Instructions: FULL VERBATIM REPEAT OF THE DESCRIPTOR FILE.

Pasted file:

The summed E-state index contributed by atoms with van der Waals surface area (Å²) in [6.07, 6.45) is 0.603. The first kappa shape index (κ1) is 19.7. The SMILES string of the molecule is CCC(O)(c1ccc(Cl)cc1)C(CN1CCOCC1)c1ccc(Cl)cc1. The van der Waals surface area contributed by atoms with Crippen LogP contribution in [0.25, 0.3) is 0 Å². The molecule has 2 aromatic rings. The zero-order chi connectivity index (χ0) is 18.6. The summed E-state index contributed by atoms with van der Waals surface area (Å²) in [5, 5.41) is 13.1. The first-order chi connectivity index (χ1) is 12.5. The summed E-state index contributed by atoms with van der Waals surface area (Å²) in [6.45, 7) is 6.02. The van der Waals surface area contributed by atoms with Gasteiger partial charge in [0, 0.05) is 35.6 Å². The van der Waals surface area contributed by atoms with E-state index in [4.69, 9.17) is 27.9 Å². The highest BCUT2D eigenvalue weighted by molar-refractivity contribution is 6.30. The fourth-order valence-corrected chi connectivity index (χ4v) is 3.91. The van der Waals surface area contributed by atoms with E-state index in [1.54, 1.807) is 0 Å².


The summed E-state index contributed by atoms with van der Waals surface area (Å²) in [6.07, 6.45) is 0.603. The first kappa shape index (κ1) is 19.7. The SMILES string of the molecule is CCC(O)(c1ccc(Cl)cc1)C(CN1CCOCC1)c1ccc(Cl)cc1. The van der Waals surface area contributed by atoms with Crippen LogP contribution in [0.25, 0.3) is 0 Å². The molecule has 2 aromatic rings. The zero-order chi connectivity index (χ0) is 18.6. The summed E-state index contributed by atoms with van der Waals surface area (Å²) in [5, 5.41) is 13.1. The first-order chi connectivity index (χ1) is 12.5. The summed E-state index contributed by atoms with van der Waals surface area (Å²) in [6.45, 7) is 6.02. The van der Waals surface area contributed by atoms with Gasteiger partial charge in [0, 0.05) is 35.6 Å². The van der Waals surface area contributed by atoms with E-state index in [4.69, 9.17) is 27.9 Å². The highest BCUT2D eigenvalue weighted by molar-refractivity contribution is 6.30. The fourth-order valence-corrected chi connectivity index (χ4v) is 3.91. The van der Waals surface area contributed by atoms with E-state index in [1.54, 1.807) is 0 Å².